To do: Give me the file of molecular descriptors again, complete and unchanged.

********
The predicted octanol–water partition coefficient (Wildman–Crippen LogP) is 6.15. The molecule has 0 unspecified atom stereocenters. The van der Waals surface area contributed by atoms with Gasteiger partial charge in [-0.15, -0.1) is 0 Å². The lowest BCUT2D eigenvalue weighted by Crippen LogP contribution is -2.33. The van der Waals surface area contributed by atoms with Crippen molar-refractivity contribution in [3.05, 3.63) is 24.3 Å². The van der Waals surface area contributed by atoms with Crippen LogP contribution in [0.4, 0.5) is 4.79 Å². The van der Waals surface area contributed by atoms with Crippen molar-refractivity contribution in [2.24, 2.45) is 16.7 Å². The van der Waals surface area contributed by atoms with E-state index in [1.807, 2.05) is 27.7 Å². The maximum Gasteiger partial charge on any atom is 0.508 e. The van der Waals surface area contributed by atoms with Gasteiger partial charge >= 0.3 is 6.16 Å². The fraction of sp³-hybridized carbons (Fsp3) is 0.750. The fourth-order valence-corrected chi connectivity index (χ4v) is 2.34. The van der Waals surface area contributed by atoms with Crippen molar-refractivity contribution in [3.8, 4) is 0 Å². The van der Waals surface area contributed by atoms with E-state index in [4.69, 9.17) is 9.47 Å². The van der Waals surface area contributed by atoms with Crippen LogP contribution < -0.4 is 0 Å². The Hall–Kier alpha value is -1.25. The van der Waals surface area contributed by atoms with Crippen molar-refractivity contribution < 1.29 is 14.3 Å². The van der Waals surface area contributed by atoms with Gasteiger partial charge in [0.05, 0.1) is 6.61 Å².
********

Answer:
The predicted octanol–water partition coefficient (Wildman–Crippen LogP) is 6.15. The molecule has 0 unspecified atom stereocenters. The van der Waals surface area contributed by atoms with Gasteiger partial charge in [-0.15, -0.1) is 0 Å². The lowest BCUT2D eigenvalue weighted by Crippen LogP contribution is -2.33. The van der Waals surface area contributed by atoms with Crippen molar-refractivity contribution in [3.05, 3.63) is 24.3 Å². The van der Waals surface area contributed by atoms with Crippen LogP contribution in [0.4, 0.5) is 4.79 Å². The van der Waals surface area contributed by atoms with Crippen molar-refractivity contribution in [2.24, 2.45) is 16.7 Å². The van der Waals surface area contributed by atoms with E-state index in [1.807, 2.05) is 27.7 Å². The maximum Gasteiger partial charge on any atom is 0.508 e. The van der Waals surface area contributed by atoms with Gasteiger partial charge >= 0.3 is 6.16 Å². The fraction of sp³-hybridized carbons (Fsp3) is 0.750. The fourth-order valence-corrected chi connectivity index (χ4v) is 2.34. The van der Waals surface area contributed by atoms with Crippen molar-refractivity contribution in [3.8, 4) is 0 Å². The van der Waals surface area contributed by atoms with E-state index in [4.69, 9.17) is 9.47 Å². The van der Waals surface area contributed by atoms with Crippen LogP contribution < -0.4 is 0 Å². The Hall–Kier alpha value is -1.25. The van der Waals surface area contributed by atoms with Crippen molar-refractivity contribution < 1.29 is 14.3 Å². The van der Waals surface area contributed by atoms with Gasteiger partial charge in [0.05, 0.1) is 6.61 Å².